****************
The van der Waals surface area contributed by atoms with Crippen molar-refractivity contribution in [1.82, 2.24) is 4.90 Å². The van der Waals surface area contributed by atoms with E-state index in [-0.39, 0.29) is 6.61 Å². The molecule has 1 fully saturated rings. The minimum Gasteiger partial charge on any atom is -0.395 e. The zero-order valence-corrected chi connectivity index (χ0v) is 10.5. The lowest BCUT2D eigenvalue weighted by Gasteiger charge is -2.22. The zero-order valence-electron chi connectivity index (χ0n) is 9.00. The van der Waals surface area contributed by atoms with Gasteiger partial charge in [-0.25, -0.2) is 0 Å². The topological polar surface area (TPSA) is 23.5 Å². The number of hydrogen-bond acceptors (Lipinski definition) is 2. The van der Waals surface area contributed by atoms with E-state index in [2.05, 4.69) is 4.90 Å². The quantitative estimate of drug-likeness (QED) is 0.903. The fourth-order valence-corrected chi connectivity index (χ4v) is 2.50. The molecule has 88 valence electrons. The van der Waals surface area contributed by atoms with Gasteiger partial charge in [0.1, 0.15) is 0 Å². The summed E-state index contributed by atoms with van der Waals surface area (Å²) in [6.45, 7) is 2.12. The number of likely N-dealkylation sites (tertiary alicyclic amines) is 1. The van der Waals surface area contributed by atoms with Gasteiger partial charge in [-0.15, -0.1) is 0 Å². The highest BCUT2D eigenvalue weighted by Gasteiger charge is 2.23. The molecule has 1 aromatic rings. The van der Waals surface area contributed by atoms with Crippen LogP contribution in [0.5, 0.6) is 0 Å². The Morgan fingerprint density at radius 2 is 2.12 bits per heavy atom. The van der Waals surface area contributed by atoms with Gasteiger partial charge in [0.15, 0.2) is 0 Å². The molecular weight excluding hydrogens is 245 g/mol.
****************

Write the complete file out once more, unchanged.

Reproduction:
The van der Waals surface area contributed by atoms with Crippen molar-refractivity contribution in [1.82, 2.24) is 4.90 Å². The van der Waals surface area contributed by atoms with E-state index in [-0.39, 0.29) is 6.61 Å². The molecule has 1 fully saturated rings. The minimum Gasteiger partial charge on any atom is -0.395 e. The zero-order valence-corrected chi connectivity index (χ0v) is 10.5. The lowest BCUT2D eigenvalue weighted by Gasteiger charge is -2.22. The zero-order valence-electron chi connectivity index (χ0n) is 9.00. The van der Waals surface area contributed by atoms with Gasteiger partial charge in [-0.25, -0.2) is 0 Å². The topological polar surface area (TPSA) is 23.5 Å². The number of hydrogen-bond acceptors (Lipinski definition) is 2. The van der Waals surface area contributed by atoms with E-state index in [2.05, 4.69) is 4.90 Å². The quantitative estimate of drug-likeness (QED) is 0.903. The fourth-order valence-corrected chi connectivity index (χ4v) is 2.50. The molecule has 88 valence electrons. The van der Waals surface area contributed by atoms with Gasteiger partial charge in [0.1, 0.15) is 0 Å². The summed E-state index contributed by atoms with van der Waals surface area (Å²) in [6.45, 7) is 2.12. The number of likely N-dealkylation sites (tertiary alicyclic amines) is 1. The van der Waals surface area contributed by atoms with Gasteiger partial charge in [-0.15, -0.1) is 0 Å². The highest BCUT2D eigenvalue weighted by Gasteiger charge is 2.23. The molecule has 1 aromatic rings. The van der Waals surface area contributed by atoms with Crippen LogP contribution in [0.5, 0.6) is 0 Å². The Morgan fingerprint density at radius 2 is 2.12 bits per heavy atom. The van der Waals surface area contributed by atoms with Gasteiger partial charge in [0.15, 0.2) is 0 Å². The molecular weight excluding hydrogens is 245 g/mol.